The Digital Journalist
Compression Session:
Lighting Nirvana, Custom XLR Cables, A Nifty Wireless Receiver Solution, An Update on Flicker Control & Edit Well
June 2007

by PF Bentley


I have found lighting Nirvana and it's name is LitePanels.

Compact, lightweight, easy to set up, it runs on either AC power or batteries, has built-in dimmers, does not need a softbox or umbrella and emits no heat. No, it's not a dream wish list, it's LitePanels and they might be the best VJ lighting kit available on the market today.

I've used LitePanels extensively for the past month on two corporate documentary projects in L.A. (where I was shooting many interviews), and wondered how I ever lived without them. Consisting of LED bulbs and casting a beautiful soft light, the LitePanels kit I used was a joy to work with.

The daylight balanced kit consisted of one 1x1-foot panel and two MiniPlus lights - one a flood and one a 20% spot. I used the 1x1 as a key and the spot for a hair light. The other MiniPlus I would either use as a background light or as a kicker on camera. All this and my Sachtler DV4 II tripod fit perfectly into a Tamrac 684 LightSpeed 4-wheeled cargo case.

The first set-up was in a conference room where I needed to show some drawings of a new development plan in the background. I used my usual set-up with one key light and one hair light. In addition, I used the other Mini Plus to light the drawings in the background.

I also usually set up a second smaller camera (in this case the Canon HV-20) so I can get two angles on the same interview which gives me more editing options in post.

I then had to film a lawyer in a small hotel room, which was pretty tight. Again I used the 1x1 as the key and the 20% spot for a hair and background light.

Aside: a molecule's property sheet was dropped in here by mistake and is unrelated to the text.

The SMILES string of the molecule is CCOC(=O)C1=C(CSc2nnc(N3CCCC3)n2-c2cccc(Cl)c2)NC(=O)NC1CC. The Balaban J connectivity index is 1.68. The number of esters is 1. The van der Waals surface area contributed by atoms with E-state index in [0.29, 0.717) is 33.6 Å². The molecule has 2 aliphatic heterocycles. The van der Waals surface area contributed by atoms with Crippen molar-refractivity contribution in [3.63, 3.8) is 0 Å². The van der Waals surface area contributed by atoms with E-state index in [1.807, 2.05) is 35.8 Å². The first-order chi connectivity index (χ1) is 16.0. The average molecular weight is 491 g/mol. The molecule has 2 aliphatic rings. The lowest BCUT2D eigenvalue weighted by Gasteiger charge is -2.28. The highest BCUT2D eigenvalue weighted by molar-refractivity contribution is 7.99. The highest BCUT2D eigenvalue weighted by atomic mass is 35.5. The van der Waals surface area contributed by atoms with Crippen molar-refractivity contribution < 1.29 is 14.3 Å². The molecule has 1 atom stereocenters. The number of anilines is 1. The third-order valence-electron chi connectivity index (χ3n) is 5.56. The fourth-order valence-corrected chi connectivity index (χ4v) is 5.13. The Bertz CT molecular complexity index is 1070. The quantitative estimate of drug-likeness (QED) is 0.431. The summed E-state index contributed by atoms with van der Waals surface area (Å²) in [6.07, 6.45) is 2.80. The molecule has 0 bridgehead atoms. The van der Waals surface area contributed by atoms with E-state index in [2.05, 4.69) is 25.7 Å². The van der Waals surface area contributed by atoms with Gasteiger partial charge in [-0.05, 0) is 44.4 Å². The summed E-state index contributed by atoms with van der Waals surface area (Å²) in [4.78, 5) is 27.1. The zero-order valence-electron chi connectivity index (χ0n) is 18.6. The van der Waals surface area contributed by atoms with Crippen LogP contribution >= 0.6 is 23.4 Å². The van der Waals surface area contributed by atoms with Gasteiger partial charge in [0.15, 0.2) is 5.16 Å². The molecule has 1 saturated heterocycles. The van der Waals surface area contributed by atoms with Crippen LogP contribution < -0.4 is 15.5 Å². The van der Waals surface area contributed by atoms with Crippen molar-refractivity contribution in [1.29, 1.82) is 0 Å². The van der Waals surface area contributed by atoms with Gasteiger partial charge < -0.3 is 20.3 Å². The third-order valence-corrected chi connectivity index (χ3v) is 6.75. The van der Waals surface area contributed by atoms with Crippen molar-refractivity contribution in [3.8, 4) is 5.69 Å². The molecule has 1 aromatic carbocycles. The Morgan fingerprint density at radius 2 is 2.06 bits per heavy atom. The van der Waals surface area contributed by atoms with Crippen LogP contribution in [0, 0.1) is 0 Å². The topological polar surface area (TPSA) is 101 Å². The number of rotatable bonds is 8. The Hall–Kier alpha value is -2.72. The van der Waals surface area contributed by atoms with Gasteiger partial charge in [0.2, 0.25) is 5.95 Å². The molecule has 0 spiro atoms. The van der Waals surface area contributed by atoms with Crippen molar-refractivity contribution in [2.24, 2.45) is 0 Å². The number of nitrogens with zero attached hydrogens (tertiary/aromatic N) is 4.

Next up was the leader of a community youth center that trains young boxers.

My following interview was a challenge because it was in a VERY small room. A VERY small room with a lot of stuff in it. I really don't know how I would have done this with a softbox since there was no space to put it.

But the compact 1x1 and Minis came to the rescue as you can see by the photos. I used the third mini as a kicker down in front of the subject to help ease the shadows.

The MiniPlus can be powered either by the LitePanel's battery or your Canon, Sony or Panasonic camera batteries via the DV adapter plate, making it very easy and convenient for use.

All in all, these are some great products from LitePanels that I'll be using from now on.

Memo to the LitePanels crew: I'd love to see a 2x2-sized more diffused light source that folds in half to 1x1 for transport. Or…how about a bendable 2x2-sized LED panel that can roll up and conform to any shape?


If you want XLR cables made to order of any size or color, Professional Sound Services in New York City is a wonderful resource.

I needed some custom-length XLR cables made for both the shotgun mic and wireless. In addition my headphone mini plug was causing stress and wear in the mini plug jack on the camera and I wanted a lightweight plug right angle mini plug to ease the wear and tear. (Right angle connections cause much less damage to any type of input receptacle.)

Within a day of my order, Professional Sound Services had it all finished and ready to go. (Always ask for a balanced cable for any phantom power connections.) They also tightened the mini plug jack on my Lectrosonic 100 Wireless Receiver, which was loose from wear and causing static noise from time to time.